College students choose Wi-Fi over beer

Last December, the Wi-Fi Alliance announced survey results that consumers would rather kick their coffee habit than give up Wi-Fi. This year, it appears consumers have added another expendable favorite beverage – beer – to the list. According to a survey conducted by the Wi-Fi Alliance and Wakefield Research, 90% of college students said Wi-Fi access is as essential to education as classrooms and computers, and if forced to choose, almost half would give up beer before Wi-Fi.

The study also found that three in five wouldn’t even go to a college that didn’t offer free Wi-Fi. Of the respondents, 73% said Wi-Fi helps them get better grades – something beer probably couldn’t do. Students are accessing Wi-Fi outside of the classroom or library as well. Of the 500 college students surveyed, 55% also accessed Wi-Fi in a coffee shop or restaurant, 47% in the park and 24% in their cars. The availability of Wi-Fi at these types of locations influenced whether a student would even go there.

While many universities have had Wi-Fi access on campus for several years now, 802.11n is changing the game, according to Kelly Davis, marketing director at the Wi-Fi Alliance, a global non-profit comprised of 300 companies. She said that the performance capabilities and range and benefits of the updated Wi-Fi standard are enabling the Wi-Fi market to really take off. The Wi-Fi Alliance certification program, introduced in 2000, has now certified more than 4,800 products on 802.11n, including digital cameras, PDAs, mobile phones and other handheld consumer devices.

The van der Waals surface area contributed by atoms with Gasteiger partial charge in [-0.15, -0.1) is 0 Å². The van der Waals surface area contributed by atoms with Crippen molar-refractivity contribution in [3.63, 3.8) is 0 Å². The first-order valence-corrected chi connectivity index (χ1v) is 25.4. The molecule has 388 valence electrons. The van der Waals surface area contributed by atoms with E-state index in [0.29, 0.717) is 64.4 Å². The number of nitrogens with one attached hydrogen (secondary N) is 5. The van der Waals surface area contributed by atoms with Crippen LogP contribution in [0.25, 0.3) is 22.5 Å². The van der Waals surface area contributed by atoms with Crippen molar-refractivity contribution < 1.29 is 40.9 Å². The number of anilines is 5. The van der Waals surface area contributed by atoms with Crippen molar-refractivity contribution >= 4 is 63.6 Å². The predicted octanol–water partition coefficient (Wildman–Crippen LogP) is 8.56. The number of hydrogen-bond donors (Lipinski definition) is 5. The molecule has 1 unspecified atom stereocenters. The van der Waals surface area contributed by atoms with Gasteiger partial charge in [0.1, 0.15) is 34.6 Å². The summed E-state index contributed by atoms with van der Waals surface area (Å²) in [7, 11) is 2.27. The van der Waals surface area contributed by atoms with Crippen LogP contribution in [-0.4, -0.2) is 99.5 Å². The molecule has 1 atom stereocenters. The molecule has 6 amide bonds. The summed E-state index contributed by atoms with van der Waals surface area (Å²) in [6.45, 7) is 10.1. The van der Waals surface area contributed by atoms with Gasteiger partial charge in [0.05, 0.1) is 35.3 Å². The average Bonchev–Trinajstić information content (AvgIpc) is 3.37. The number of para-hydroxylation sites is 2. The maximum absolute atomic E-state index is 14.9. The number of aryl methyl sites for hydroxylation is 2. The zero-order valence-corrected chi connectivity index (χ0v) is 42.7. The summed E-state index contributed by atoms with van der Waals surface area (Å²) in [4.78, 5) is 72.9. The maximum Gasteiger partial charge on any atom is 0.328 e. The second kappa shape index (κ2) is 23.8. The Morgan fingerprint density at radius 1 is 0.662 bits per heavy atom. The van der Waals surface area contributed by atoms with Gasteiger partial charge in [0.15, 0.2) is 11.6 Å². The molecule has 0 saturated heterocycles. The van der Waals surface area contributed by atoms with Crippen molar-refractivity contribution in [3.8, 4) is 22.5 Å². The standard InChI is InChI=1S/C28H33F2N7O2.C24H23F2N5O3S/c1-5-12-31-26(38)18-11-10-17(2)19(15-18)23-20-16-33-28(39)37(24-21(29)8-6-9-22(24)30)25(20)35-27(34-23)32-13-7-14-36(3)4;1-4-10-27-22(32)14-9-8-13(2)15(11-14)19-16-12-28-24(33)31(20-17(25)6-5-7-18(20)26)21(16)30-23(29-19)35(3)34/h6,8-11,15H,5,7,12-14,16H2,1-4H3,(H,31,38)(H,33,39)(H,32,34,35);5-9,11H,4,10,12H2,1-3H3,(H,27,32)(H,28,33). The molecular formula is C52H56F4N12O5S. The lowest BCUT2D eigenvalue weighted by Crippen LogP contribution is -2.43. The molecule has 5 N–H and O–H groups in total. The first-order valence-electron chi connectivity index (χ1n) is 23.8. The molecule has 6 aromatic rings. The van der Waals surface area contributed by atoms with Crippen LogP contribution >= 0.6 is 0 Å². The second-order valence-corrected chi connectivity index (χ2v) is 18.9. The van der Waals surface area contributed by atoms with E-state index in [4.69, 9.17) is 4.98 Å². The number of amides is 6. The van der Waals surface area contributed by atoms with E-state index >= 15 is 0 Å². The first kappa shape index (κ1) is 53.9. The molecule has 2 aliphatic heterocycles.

In keeping with the beverage comparisons, Davis said that Wi-Fi is like water. There will be locations where a free water fountain is available, but other places you will have to – or want to – pay for it. In business environments, it is still largely pay for play, whereas coffee shops and similar hang-out spots are using Wi-Fi as a differentiator by making it free for consumers.

At the collegiate level, ABI Research expects to see Wi-Fi penetration in U.S. universities at 99% by 2013. The research firm also found that Wi-Fi equipment revenue in the global higher education market will reach $837 million by 2013, up from $137 million in 2007.

“802.11n is absolutely the future of Wi-Fi and is very compelling for anybody trying to do a large deployment and accommodate a lot of users,” Davis said.

As a generation that grew up with Wi-Fi access as part of their daily lives, those entering college have come to consider free Wi-Fi the norm. As has been the trend in most technologies, where Generation Y goes, the rest of the industry usually follows. College campuses should prove to be the best testing ground to really try the limits of 802.11n. With a group of thousands of highly mobile, diverse and spread out students who expect coverage everywhere – whether in the dorm or in a remote area of the quad – the environment is highly different than the enterprise. Free, ubiquitous Wi-Fi may not decrease drinking on college campuses, but if it can meet students’ expectations of fast, easy connectivity anywhere and on any Internet-connected device, Wi-Fi’s track record of success will continue past graduation.

Don’t Personalize; Socialize

Andy Lippman

Andy Lippman, associate director of the MIT Media Lab and a “visiting fellow” (love that title) at Nortel Networks, gave a fascinating keynote speech here at Telephony Live in Chicago this week.


October 2008